Restoration Field Notes

Our field crew has been busy with maintenance tasks on our creek restoration projects, which means lots of weeding, and monitoring the recovering vegetation.

It is always so rewarding to see fresh new growth emerging from the plants that we installed years ago.  Some plants, like sage, are already blooming, providing hummingbirds and insects with an early nectar source.  Others, like fuchsia and gumplant, are vigorously growing and filling in the creek banks with dense growth that provide habitat for small animals.  They will all be blooming within the next couple of months.  With time, these plants will fill in and grow to be a rich, diverse, shaded riparian habitat.  The trees that we plant on the water’s edge – willows, cottonwoods, alders, ash, walnut, oak, and elderberry – are gaining in height.

While doing this maintenance work, we always encounter wildlife and have been witnessing the coming of spring through these animals’ perspectives.  Whether observing mating rituals or the upbringing of babies, we are lucky enough to see some pretty rare sightings this season.

With little to no aircraft noise lately at our Airport Creek restoration site, the sounds of redwing blackbirds singing every 20 feet in the cattails has become our soundtrack. Occasionally we have been hearing a creature deep in the vegetation that keeps eluding us but has such an odd call.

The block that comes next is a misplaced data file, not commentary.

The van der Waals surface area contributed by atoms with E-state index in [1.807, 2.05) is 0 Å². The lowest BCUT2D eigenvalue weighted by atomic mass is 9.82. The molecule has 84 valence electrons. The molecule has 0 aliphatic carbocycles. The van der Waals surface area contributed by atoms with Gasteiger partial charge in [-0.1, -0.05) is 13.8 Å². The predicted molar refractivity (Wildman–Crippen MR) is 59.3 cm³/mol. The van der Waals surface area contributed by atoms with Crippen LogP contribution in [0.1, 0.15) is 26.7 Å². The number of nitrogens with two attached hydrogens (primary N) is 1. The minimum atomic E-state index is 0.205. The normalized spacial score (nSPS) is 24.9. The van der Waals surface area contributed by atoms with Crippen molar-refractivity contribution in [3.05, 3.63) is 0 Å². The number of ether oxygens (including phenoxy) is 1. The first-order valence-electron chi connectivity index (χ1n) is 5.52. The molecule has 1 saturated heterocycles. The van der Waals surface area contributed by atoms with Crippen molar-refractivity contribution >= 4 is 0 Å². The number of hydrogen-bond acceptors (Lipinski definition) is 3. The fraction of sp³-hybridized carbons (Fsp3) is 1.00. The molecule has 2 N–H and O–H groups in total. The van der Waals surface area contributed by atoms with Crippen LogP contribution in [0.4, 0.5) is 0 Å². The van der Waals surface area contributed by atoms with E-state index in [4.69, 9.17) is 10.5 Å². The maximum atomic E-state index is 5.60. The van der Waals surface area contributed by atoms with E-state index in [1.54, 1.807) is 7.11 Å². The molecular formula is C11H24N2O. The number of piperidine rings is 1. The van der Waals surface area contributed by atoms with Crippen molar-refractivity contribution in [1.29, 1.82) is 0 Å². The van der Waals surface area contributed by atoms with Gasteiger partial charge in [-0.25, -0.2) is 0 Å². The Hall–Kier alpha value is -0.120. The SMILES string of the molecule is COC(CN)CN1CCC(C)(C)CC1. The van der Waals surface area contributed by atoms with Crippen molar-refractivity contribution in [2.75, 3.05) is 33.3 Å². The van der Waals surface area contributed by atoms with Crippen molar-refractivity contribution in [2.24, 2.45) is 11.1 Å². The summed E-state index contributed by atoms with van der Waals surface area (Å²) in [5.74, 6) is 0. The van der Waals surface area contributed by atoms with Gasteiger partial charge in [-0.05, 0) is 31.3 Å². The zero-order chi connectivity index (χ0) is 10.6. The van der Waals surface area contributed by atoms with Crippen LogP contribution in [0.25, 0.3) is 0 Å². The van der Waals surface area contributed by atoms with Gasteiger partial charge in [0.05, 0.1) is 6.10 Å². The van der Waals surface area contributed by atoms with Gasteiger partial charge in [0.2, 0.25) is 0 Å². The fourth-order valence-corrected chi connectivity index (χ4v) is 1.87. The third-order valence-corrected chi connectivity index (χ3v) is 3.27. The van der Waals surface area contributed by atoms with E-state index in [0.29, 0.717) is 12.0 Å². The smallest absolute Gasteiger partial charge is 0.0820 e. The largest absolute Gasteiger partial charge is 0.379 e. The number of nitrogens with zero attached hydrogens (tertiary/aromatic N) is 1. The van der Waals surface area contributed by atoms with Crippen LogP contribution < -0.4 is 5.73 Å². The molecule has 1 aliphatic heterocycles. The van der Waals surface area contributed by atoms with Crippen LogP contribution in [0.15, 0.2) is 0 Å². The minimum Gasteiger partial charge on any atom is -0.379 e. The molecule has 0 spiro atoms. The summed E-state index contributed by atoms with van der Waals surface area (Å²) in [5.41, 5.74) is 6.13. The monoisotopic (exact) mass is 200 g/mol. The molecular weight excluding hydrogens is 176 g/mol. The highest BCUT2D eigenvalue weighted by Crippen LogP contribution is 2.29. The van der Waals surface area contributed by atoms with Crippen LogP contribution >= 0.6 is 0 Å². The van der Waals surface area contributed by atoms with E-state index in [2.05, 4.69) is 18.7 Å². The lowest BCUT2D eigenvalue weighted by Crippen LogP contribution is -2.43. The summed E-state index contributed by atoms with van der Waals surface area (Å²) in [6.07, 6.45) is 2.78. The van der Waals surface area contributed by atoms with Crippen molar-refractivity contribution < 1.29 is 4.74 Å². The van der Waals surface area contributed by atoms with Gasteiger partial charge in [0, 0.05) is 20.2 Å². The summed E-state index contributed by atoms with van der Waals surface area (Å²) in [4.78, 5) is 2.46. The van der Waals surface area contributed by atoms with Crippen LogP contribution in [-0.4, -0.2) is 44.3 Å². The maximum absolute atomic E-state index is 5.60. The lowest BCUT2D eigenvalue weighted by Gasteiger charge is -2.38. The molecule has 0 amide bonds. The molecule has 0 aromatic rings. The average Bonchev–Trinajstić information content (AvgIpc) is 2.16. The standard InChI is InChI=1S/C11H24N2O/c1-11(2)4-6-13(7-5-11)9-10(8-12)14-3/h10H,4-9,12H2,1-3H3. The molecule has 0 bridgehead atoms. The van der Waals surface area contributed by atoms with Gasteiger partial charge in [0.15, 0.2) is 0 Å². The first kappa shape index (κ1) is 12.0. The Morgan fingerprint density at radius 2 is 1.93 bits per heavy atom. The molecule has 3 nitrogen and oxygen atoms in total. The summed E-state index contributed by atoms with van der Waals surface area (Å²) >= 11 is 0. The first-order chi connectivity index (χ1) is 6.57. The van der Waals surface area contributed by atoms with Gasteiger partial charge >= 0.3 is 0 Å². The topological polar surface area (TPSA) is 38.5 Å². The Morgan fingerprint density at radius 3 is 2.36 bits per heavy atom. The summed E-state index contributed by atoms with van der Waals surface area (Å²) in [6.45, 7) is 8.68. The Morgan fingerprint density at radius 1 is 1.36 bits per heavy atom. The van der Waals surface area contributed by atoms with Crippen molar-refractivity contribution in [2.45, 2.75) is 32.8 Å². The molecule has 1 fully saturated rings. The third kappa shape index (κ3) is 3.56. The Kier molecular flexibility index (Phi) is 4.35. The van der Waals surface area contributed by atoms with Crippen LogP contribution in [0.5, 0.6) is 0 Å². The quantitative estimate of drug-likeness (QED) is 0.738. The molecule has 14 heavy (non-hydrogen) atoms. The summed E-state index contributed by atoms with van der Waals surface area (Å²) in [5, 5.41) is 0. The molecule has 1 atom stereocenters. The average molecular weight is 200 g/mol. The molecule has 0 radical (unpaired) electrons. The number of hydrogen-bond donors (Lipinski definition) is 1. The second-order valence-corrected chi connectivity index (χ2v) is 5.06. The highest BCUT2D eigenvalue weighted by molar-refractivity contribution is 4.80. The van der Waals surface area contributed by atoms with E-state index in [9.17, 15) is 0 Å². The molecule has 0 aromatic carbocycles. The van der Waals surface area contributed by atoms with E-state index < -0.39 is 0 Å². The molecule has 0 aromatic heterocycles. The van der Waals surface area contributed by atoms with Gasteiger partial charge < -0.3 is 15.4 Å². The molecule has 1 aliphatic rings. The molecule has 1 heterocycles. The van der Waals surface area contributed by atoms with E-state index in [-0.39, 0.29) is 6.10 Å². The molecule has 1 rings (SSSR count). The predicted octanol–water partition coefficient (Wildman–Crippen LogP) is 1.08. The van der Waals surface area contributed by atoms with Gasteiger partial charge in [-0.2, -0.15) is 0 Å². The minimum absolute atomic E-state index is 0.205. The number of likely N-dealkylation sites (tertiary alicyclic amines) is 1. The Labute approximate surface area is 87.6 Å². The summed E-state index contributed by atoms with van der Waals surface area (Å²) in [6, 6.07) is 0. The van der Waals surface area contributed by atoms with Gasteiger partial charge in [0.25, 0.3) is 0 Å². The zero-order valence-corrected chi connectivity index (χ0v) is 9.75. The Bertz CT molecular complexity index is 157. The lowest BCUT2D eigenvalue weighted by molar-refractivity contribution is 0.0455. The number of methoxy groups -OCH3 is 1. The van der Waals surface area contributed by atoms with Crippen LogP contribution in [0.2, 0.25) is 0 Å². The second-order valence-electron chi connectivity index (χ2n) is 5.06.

At our Hanson project, a pair of ospreys have been nesting in their usual spot near the river atop a power pole.  We have been observing them as they worked on the nest and now appear to be incubating eggs. We eagerly await the first sign of a chick popping its head out of the nest!

It is just magical at times, seeing all the fluttering motion hundreds of pipevine swallowtail butterflies and the acrobatic flight patterns of swallows above the water to catch insects.

 

While doing work on the groundwater monitoring wells, we heard a big cat making all sorts of noise in the riparian forest.  It was likely a pair of bobcats mating or fighting over territory.  A few weeks later, we had an amazing bobcat sighting at the same spot.  This bobcat was tuned into its prey and was aware of us watching from just a short distance away.  We were able to get several photos and even some video of the cat pouncing on its prey and trotting away with some big rodent in its mouth.